The Latest: Trump: ‘Bad environmental laws’ worsen fires
CLEARLAKE, Calif. (AP) — The Latest on the wildfires raging in California (all times local):
President Donald Trump tweeted Sunday that the wildfires hitting California are “being magnified & made so much worse by the bad environmental laws which aren’t allowing massive amount of readily available water to be properly utilized.” Trump said the water is being diverted into the Pacific Ocean.
The president also called for clearing trees to stop the fires from spreading.
The tweet came a day after Gov. Jerry Brown called on Trump to help the state deal with the deadly and destructive wildfire season.
Brown said he is hopeful Trump will issue a so-called Presidential Major Disaster Declaration for California. The declaration would help fire victims with unemployment assistance, food aid and legal and mental health counseling among other federal programs. The declaration will also make counties and cities eligible for federal financial assistance and help with repairing the billions of dollars of damage done to infrastructure.
More immediately, the declaration will enable federal agencies to help battle the 17 major fires burning throughout the state.
A utility worker was killed near a Northern California wildfire as crews working in sweltering conditions battled multiple blazes, including twin fires that exploded in size and forced hundreds more to evacuate rural communities, officials said Sunday.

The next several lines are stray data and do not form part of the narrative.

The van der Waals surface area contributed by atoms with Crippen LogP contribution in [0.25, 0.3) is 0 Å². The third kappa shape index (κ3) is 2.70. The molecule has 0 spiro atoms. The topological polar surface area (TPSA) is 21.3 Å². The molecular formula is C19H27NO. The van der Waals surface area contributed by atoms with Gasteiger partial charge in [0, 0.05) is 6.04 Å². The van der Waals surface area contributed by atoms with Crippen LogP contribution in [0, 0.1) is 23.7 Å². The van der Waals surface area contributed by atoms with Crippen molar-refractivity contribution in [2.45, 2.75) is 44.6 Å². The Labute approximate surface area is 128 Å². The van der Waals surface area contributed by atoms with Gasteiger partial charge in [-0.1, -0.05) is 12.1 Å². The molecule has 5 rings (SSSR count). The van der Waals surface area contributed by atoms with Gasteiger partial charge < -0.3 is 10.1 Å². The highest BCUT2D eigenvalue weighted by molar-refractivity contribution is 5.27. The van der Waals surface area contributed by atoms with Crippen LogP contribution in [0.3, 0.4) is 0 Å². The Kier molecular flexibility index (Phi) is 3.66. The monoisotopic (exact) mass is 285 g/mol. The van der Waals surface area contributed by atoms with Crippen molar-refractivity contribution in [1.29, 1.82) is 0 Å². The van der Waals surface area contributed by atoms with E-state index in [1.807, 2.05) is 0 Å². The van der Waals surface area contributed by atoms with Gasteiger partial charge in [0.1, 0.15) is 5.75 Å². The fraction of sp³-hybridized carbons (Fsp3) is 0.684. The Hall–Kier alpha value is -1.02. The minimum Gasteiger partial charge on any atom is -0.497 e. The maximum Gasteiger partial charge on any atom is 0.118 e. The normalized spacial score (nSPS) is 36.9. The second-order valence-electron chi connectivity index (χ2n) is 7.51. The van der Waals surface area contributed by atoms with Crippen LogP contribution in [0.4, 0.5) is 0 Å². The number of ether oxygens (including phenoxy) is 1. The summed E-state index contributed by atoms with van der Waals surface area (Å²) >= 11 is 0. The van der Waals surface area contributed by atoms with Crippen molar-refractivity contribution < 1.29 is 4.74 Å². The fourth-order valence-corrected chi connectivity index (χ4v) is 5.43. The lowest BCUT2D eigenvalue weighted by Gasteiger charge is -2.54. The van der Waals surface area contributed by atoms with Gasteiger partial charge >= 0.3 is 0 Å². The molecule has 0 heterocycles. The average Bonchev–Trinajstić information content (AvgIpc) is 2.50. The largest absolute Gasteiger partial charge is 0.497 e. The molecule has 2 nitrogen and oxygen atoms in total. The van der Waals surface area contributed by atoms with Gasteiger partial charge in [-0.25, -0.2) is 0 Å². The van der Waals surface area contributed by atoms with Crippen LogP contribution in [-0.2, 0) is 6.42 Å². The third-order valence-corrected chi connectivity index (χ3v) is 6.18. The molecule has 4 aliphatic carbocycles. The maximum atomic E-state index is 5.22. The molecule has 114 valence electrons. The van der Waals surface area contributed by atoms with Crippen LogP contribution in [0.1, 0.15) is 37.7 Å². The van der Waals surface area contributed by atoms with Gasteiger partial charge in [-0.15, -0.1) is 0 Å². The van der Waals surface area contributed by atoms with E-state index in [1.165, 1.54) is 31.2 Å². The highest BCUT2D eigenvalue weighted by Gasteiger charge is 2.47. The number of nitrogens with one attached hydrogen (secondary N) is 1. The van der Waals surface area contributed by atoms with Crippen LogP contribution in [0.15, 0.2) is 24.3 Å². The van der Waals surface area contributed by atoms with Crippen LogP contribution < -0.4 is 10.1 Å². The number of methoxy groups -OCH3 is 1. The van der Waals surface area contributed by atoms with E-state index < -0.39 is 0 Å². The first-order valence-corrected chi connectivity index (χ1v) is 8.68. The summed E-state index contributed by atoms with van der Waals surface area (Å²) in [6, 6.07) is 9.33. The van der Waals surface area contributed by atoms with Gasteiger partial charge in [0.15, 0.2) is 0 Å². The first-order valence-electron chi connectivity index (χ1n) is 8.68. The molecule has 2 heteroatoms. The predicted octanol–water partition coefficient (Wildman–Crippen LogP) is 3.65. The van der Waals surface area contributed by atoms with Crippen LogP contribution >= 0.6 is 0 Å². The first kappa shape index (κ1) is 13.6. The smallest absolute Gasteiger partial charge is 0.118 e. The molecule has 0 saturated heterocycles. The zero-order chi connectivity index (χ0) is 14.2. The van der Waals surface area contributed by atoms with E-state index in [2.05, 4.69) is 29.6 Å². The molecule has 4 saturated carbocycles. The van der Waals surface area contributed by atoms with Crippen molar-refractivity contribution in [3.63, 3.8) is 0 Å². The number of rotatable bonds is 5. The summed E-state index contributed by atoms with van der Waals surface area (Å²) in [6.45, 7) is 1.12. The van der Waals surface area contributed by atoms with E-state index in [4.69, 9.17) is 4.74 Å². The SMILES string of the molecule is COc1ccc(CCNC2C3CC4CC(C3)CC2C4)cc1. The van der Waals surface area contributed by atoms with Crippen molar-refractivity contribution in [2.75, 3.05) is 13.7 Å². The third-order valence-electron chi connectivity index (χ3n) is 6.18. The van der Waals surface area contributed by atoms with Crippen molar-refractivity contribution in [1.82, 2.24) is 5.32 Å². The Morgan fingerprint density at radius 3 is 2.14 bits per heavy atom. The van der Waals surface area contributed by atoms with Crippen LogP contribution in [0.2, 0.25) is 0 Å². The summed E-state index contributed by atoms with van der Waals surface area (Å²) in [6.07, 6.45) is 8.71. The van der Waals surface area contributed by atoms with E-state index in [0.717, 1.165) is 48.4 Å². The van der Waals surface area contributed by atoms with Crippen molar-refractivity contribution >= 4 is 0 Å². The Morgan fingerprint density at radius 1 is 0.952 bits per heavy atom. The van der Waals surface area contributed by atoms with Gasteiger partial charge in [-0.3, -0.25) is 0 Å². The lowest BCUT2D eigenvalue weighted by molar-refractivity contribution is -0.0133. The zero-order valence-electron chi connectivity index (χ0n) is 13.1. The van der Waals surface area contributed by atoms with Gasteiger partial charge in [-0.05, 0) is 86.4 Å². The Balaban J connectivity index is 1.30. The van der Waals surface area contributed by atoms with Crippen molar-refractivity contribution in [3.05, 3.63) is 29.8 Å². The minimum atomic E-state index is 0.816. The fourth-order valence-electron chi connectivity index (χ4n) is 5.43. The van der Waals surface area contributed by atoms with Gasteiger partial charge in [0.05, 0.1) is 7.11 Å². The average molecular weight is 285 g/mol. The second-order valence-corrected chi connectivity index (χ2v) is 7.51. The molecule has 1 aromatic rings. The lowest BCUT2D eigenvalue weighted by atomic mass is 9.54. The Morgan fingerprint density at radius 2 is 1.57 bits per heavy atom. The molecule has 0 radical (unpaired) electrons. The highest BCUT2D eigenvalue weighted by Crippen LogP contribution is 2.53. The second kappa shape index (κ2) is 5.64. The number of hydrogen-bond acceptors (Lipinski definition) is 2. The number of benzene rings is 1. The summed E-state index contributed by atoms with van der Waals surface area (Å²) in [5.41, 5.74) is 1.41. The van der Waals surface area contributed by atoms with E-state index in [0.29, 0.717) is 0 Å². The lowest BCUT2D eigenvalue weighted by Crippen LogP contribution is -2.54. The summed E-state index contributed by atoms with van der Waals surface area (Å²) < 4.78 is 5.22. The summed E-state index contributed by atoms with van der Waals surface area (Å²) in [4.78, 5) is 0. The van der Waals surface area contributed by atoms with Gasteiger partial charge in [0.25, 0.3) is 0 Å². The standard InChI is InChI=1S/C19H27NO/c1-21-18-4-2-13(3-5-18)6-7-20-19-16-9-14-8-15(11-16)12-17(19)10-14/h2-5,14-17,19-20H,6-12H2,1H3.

The Pacific Gas and Electric employee was fatally injured in a vehicle-related accident Saturday on the western edge of the Carr Fire in Shasta County, said utility spokeswoman Melissa Subbotin. Jairus Ayeta, who was in his 20s, worked as an apprentice lineman and was part of a PG&E crew working in “dangerous terrain” to restore power, she said.
Ayeta is the seventh person to die in the immense blaze that has been burning for two weeks near Redding, where armies of firefighters and fleets of aircraft continue battling the flames about 100 miles (160 kilometers) south of the Oregon state line. Two firefighters and four residents, including two children, were also killed. The fire was more than 40 percent contained Sunday.
Meanwhile to the south, new evacuations were ordered Saturday evening near twin fires burning in Mendocino and Lake counties across wilderness on both sides of Clear Lake. Dry, hot winds fueled both blazes, which have collectively charred nearly 400 square miles (1,036 square kilometers) of brush and timber. The entire so-called Mendocino Complex Fire is now one of the largest on record in the state, officials said.